The Fourteenth Amendment to the United States Constitution provides (in part) that “All persons born or naturalized in the United States, and subject to the jurisdiction thereof, are citizens of the United States and of the State wherein they reside.” What does the phrase “and subject to the jurisdiction thereof” mean? Nowadays, the right claims that this excludes the children of undocumented aliens. But this would mean that we can’t try undocumented aliens for any crimes they commit because our courts lack jurisdiction, which is nonsense. It seems clear that this phrase was meant to exclude Native Americans born on reservations (and thus subject to their own tribal courts and not the US or state courts) from birthright citizenship. Congress granted them citizenship in 1924.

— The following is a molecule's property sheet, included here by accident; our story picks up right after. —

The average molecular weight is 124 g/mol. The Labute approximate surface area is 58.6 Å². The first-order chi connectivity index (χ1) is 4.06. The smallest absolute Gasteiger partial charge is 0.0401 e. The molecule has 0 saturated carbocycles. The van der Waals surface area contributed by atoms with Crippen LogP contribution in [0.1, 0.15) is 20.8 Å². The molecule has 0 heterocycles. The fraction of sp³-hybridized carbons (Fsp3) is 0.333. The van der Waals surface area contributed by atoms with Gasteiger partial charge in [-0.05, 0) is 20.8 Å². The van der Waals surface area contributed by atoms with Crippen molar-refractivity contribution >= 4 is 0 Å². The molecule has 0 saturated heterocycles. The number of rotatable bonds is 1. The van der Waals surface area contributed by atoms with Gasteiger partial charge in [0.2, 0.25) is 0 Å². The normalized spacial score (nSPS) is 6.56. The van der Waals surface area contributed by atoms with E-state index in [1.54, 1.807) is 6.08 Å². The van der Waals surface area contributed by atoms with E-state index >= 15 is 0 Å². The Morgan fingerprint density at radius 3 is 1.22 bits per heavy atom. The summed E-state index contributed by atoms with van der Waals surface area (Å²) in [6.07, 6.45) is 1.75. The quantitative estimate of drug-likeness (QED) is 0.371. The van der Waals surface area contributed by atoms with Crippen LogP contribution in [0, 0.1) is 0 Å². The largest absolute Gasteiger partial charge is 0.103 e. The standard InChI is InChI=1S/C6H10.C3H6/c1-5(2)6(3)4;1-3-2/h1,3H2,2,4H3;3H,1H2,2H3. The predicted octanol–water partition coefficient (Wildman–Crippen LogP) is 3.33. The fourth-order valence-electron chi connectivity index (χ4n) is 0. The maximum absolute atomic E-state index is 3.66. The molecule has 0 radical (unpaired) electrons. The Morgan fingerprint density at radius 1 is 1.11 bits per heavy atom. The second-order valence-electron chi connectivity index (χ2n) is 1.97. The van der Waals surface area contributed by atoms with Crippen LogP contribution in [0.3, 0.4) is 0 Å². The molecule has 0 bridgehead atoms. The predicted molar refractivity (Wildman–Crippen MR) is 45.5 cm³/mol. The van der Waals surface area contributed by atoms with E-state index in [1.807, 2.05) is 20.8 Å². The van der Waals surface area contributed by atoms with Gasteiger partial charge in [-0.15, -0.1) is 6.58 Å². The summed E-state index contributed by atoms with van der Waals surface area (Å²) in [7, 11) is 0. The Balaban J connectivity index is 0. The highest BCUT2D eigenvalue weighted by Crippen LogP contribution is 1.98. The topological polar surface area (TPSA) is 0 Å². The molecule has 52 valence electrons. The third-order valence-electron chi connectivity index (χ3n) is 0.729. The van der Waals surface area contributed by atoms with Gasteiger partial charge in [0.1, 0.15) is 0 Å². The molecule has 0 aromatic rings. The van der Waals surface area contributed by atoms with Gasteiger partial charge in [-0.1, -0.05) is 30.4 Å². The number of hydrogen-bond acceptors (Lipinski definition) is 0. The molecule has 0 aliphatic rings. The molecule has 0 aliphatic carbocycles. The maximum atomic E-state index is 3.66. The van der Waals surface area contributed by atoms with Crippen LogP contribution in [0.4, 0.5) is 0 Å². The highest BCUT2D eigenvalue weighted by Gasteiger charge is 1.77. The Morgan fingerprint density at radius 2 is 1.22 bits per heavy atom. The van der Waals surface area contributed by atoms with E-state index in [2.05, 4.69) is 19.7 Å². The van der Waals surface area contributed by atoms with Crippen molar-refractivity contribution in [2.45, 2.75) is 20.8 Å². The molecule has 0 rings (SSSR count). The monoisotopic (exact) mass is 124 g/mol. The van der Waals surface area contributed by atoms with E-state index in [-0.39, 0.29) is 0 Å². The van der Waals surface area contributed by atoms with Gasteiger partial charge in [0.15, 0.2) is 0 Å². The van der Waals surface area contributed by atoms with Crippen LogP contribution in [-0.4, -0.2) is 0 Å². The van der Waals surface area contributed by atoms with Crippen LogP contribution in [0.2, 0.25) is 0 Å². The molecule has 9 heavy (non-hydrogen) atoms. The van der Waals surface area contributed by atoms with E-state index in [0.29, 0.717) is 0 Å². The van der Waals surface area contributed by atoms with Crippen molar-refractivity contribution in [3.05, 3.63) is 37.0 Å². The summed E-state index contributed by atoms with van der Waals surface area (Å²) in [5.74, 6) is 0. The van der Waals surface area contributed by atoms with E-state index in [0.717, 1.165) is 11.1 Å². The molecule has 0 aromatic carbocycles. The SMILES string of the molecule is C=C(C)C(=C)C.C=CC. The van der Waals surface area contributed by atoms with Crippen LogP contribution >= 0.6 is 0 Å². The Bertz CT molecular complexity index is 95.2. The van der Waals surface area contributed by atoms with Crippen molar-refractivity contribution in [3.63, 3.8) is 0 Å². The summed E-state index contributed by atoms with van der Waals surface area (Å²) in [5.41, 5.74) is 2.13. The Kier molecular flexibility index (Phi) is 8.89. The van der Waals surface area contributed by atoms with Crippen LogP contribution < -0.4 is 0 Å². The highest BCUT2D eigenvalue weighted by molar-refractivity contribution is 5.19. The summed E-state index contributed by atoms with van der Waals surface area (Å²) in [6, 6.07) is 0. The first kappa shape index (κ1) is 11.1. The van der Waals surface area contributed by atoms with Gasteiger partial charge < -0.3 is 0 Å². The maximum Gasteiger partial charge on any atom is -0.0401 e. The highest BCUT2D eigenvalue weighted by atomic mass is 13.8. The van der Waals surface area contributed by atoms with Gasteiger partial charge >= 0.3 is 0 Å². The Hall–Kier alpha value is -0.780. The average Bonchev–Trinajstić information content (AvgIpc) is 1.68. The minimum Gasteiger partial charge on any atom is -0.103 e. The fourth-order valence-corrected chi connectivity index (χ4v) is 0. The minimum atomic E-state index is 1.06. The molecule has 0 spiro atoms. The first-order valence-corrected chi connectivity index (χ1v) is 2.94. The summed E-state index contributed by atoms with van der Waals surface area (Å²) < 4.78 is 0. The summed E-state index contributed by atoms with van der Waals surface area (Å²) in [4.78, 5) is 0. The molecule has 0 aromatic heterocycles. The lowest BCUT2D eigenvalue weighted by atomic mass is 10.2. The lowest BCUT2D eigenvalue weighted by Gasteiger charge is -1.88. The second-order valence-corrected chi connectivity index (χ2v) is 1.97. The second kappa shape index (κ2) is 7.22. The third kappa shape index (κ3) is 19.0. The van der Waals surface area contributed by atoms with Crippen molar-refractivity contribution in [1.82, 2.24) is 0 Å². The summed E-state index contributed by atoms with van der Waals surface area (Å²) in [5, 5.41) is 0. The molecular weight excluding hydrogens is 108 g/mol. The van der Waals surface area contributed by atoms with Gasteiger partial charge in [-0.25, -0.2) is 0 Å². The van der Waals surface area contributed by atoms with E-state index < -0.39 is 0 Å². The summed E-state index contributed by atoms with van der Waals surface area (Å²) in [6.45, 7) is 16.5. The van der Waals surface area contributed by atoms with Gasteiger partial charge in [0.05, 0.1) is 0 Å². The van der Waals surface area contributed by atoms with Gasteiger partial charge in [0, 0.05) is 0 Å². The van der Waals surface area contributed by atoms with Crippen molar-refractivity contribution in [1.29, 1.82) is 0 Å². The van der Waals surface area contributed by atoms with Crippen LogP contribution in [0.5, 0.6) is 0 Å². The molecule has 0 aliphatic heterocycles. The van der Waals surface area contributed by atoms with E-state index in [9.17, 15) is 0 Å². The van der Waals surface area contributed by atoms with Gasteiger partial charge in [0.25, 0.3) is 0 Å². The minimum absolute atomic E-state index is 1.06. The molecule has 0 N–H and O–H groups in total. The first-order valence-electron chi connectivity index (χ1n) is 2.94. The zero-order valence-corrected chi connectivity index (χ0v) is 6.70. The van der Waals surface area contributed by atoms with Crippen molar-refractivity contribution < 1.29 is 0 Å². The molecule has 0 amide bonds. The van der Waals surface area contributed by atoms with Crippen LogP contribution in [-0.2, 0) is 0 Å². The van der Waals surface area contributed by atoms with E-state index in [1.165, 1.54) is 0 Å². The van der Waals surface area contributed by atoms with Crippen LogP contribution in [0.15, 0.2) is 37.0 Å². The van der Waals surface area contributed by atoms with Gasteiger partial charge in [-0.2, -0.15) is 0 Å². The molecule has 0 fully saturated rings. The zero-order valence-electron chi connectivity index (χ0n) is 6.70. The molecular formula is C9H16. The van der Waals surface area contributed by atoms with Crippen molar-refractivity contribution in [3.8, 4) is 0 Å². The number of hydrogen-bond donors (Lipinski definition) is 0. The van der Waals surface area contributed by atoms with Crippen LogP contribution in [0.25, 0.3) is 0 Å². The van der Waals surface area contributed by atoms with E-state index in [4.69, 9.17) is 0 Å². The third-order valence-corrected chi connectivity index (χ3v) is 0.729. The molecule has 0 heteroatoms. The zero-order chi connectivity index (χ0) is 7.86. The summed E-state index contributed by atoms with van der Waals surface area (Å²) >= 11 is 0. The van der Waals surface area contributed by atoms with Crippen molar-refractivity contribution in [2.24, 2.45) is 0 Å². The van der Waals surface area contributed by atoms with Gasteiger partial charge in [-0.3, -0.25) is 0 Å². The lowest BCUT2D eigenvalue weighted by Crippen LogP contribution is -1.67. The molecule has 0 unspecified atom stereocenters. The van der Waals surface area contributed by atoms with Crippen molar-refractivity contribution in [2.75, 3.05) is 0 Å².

But diplomats have diplomatic immunity and are not subject to US jurisdiction. It is therefore clear that their children do not enjoy birthright citizenship. In this case, the father of an ISIS bride left his diplomatic post and supposedly relinquished his diplomatic immunity in September 1994 a few weeks before her birth but the UN mission did not officially notify the US government of this fact until February 1995. The US government acknowledged in 2004 that he left his post in September 1994. So this case is going to turn on when he lost his diplomatic immunity. I suspect that the answer to this question lies in the Vienna Convention on Diplomatic Relations but I haven’t had the time to examine this. If I find the time (unlikely given the presence of a four-month old infant), I will update this post.